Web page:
With Justin Fields entering his second season, and his first one as the clear starter, there is hope in Chicago that last year’s first-round pick can show clear improvement and help elevate Mooney’s game in the process. 

At 5’11” and 175 pounds, Mooney is not the biggest target, but he has elite speed. Considering how often he’s on the field in Chicago (87.7% of snaps last year) and how much he’s targeted (26.6% of team targets and 35.5% of team air yards), it’s likely that Mooney will start hitting on these big plays. Give him even an average number of catchable passes, and we could see Mooney push for 1,400 receiving yards and 7-8 touchdowns, which would certainly garner him some national attention. 

 

Rondale Moore, Arizona Cardinals

A second-year wide receiver out of Purdue, Rondale Moore finds himself in an intriguing situation in Arizona with DeAndre Hopkins suspended for the first six games and A.J. Green seemingly fading at this stage of his career.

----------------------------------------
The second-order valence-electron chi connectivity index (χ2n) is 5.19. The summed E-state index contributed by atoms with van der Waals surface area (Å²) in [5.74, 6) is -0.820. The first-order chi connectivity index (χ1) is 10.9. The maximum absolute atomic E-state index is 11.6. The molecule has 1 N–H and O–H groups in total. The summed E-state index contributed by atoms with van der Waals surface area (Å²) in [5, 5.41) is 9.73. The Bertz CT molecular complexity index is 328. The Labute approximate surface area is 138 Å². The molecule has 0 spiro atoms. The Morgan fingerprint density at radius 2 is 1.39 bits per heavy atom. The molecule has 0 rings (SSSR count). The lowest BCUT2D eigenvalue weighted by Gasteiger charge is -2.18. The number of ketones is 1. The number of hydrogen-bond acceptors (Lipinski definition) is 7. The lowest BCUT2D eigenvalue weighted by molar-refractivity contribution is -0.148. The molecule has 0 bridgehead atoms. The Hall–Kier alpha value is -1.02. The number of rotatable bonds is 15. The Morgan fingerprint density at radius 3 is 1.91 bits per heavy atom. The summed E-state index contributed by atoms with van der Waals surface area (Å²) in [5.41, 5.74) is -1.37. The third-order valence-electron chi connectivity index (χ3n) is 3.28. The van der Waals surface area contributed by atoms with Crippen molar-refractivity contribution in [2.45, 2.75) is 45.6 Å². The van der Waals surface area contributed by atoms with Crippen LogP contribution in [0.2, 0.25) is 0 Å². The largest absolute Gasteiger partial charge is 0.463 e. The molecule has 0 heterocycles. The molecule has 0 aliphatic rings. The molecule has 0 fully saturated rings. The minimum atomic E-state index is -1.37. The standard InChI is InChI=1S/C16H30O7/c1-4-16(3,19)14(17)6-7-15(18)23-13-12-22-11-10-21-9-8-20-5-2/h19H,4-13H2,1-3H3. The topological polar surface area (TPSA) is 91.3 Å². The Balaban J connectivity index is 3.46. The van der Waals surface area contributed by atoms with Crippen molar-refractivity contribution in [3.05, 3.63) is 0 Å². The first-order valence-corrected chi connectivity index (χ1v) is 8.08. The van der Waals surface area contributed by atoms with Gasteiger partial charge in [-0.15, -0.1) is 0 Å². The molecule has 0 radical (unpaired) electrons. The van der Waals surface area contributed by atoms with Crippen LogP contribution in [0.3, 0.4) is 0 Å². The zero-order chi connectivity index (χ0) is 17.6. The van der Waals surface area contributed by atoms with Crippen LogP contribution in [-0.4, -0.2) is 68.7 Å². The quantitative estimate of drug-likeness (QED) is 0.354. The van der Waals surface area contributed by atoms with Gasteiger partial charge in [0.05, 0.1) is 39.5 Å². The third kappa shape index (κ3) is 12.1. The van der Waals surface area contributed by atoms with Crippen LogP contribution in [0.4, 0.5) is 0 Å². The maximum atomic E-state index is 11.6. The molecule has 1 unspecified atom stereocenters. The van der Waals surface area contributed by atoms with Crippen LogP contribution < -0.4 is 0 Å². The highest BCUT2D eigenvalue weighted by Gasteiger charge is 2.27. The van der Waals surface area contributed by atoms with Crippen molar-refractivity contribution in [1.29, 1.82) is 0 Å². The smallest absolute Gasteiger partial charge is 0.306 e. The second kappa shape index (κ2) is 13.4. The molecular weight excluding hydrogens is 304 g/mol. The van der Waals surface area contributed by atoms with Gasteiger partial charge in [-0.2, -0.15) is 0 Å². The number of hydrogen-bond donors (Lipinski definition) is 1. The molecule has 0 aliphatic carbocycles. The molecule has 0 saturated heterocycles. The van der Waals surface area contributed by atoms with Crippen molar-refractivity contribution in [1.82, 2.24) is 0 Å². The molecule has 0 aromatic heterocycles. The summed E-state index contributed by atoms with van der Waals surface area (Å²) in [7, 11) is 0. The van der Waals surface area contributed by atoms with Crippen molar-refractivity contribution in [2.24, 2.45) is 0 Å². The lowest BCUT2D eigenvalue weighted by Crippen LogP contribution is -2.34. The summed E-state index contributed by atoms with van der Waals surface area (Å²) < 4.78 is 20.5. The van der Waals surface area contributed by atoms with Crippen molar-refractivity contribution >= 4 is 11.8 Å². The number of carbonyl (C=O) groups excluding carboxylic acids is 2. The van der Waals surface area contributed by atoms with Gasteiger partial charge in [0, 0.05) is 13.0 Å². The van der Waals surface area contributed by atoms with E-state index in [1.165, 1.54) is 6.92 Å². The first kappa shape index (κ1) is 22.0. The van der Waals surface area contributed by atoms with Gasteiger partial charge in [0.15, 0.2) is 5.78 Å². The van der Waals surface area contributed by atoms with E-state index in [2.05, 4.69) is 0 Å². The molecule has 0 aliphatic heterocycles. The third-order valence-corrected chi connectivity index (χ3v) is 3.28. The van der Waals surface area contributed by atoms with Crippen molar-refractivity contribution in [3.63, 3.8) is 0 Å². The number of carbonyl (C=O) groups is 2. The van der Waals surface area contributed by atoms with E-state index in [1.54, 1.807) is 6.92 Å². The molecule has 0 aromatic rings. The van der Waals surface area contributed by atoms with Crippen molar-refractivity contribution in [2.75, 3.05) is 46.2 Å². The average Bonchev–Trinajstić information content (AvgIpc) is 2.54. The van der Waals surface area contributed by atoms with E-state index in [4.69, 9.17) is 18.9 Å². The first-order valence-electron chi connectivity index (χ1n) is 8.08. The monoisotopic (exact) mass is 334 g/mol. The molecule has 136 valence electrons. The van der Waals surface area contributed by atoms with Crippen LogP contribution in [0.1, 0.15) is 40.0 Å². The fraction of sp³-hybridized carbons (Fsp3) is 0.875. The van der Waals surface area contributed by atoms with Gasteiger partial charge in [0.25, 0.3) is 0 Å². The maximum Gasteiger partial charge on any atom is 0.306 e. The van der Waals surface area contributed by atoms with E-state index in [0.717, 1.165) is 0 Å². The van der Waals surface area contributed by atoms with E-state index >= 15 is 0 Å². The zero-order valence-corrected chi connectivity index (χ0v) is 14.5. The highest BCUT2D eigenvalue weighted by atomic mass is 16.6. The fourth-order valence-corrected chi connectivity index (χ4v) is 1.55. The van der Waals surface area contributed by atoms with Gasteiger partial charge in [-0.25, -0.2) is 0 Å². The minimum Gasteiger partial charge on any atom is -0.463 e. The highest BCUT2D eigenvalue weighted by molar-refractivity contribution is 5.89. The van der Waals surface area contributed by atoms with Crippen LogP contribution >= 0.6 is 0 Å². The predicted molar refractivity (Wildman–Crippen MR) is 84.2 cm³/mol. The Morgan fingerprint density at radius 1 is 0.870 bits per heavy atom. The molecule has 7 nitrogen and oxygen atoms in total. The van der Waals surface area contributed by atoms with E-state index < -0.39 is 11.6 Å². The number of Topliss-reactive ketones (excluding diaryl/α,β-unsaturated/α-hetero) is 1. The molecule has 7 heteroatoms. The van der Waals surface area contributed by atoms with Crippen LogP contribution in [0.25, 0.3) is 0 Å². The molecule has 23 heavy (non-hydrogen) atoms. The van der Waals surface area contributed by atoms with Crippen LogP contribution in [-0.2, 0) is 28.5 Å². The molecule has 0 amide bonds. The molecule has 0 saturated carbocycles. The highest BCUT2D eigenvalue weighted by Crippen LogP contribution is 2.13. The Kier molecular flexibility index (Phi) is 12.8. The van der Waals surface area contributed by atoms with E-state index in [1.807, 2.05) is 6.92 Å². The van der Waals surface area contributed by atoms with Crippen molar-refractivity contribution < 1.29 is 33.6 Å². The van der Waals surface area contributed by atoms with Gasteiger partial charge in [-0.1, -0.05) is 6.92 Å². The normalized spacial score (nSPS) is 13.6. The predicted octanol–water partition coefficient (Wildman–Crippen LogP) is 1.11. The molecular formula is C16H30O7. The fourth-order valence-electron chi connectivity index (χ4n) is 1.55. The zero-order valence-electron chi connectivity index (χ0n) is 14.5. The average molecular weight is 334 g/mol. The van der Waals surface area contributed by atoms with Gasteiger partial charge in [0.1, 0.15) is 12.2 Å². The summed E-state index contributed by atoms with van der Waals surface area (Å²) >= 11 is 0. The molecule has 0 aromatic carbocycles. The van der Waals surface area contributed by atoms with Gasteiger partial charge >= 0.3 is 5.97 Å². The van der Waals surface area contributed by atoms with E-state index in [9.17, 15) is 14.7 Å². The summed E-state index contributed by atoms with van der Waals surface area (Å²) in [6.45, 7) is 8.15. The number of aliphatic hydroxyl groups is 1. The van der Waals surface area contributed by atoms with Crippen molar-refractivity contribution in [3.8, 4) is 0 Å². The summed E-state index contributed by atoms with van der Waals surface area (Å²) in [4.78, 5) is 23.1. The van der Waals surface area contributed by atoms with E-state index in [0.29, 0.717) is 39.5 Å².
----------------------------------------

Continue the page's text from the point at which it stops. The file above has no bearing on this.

The Cardinals also brought in Marquise Brown in a trade with the Ravens, but Brown has split snaps between the slot and outside receiver positions, while Moore played 303 of his 390 snaps in the slot last year. As a result, it’s highly likely that both young speedsters are on the field at the same time, which gives Kyler Murray two big home run threats. 

Moore only caught 54 passes for 435 yards and one touchdown last season, but he showed dynamic ability after the catch, registering 8.2 yards after the catch, which is elite for a wide receiver. While Moore only saw 11.5% of the Cardinals’ targets, he was targeted on 22.5% of his routes run, which shows how the team schemed ways to get him the ball. He also had an 84.4% catch rate, which is a good indication of his solid hands. 

Last year, the Cardinals only attempted 591 passes, which was good for 18th in the league, so they will attempt to be a balanced offense, but they passed for 4,619 yards, which was 8th-most in the league, and shows both the efficiency and big-play potential of this passing game. With fewer obstacles standing in his way, Rondale Moore could put together a strong start to the season which makes him near impossible to take off of the field. 

 

Kadarius Toney, New York Giants